German diplomat who helped free Khodorkovsky a champion of EU unification


Hans-Dietrich Genscher, who helped secure Kremlin critic Mikhail Khodorkovsky’s release on Friday, was a tireless advocate for East-West cooperation during his lengthy tenure as foreign minister spanning some of Europe’s most dramatic events.

The 86-year-old is one of only a handful of German politicians to have left a strong personal mark on post-World War II history with his pursuit of Europe’s peaceful unification driven by his advocacy of consensus and European integration.

He became foreign minister in 1974 when Europe seemingly was spliced for ever into two nuclear-armed camps. He stepped down in 1992 when Germany was joyfully re-united and communism on the continent consigned to history.

In office he strongly favored better relations with the Soviet Union and the old eastern bloc, and after the introduction of “perestroika” in the mid-1980s insisted that the West should seize the historic opportunities for detente.

Even his advanced age has not deterred his continued involvement in reaching out to Russia, nor his support for the European Union as the bloc has struggled to battle its financial and debt crisis in recent years.

Welcoming Russian President Vladimir Putin’s surprise pardon of ex-oil tycoon Khodorkovsky, who flew to Germany on Friday, Genscher said he had supported the case “for humanitarian reasons,” and had met Putin twice to discuss it.

Genscher had written in the Tagesspiegel newspaper a year ago that Putin was “our partner.”

“The EU should cooperate with Russia more closely since we belong to the same continent. For the modernization of the country we are the right partner,” he said.

Genscher was born in 1927 to a farming family near Reideburg, near the city of Halle in eastern Germany. Despite his frail health — he contracted tuberculosis while young and spent 3½ years in a sanatorium — he was drafted into the German army in the closing stages of World War II and was taken prisoner.

On his release he studied law at universities in Halle and Leipzig, becoming a barrister in 1949. In 1952, three years after the creation of the communist German Democratic Republic, Genscher fled west to find work as a lawyer in the northern city of Bremen.

He also joined the Free Democratic Party and quickly rose in its ranks in Bremen.

In 1965 he was elected to the Bundestag as a deputy for western North Rhine-Westphalia state and began forging the minority party into a kingmaker that could make or break governments.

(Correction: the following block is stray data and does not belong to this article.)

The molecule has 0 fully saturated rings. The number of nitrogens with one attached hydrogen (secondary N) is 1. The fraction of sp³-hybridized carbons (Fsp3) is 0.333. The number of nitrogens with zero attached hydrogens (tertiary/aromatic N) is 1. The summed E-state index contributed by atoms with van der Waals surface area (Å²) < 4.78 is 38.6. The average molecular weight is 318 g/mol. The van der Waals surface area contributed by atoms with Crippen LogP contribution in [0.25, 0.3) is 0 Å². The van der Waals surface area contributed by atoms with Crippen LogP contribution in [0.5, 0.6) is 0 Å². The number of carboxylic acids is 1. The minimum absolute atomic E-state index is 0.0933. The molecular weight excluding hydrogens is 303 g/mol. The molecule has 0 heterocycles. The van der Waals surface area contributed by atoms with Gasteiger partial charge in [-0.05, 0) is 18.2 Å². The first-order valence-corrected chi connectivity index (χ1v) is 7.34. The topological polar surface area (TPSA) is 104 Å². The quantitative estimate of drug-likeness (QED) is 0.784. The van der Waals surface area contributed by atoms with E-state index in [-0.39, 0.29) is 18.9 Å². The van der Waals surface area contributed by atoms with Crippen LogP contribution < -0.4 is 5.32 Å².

Beginning in 1969, the FDP joined the dominant Social Democratic Party in forming a coalition government, in which Genscher became interior minister.

Five years later he won the chairmanship of his party and took over at the foreign ministry, where he was to play out the rest of his career.

In 1982 the FDP switched its coalition allegiance to the Christian Democrats and Genscher remained in office under Chancellor Angela Merkel’s mentor Helmut Kohl.

He proved the FDP’s last bright star before its 11 years in opposition.

Genscher loosened West Germany’s alignment with U.S. strategy and steered the country toward closer ties with the Soviet bloc.

His policies often dismayed British and U.S. diplomats who viewed him as a fudger who weakened NATO and nuclear deterrence.

But to millions of West Germans, Genscher in his trademark yellow pullover was a counterweight to unbridled conservatism and a brake on the arms race whose sponsorship of East-West contacts kept the faith of East Germans alive.

And of all Western politicians, it was Genscher who inspired most trust in Mikhail Gorbachev, the reforming Soviet leader, and their close relationship proved invaluable during the epoch-making events of 1989.

He was thus ideally placed in 1990 to become the first foreign minister of a reunited Germany.

In 1991 he was criticized by his Western allies for Germany’s failure to take a decisive role in the Gulf war.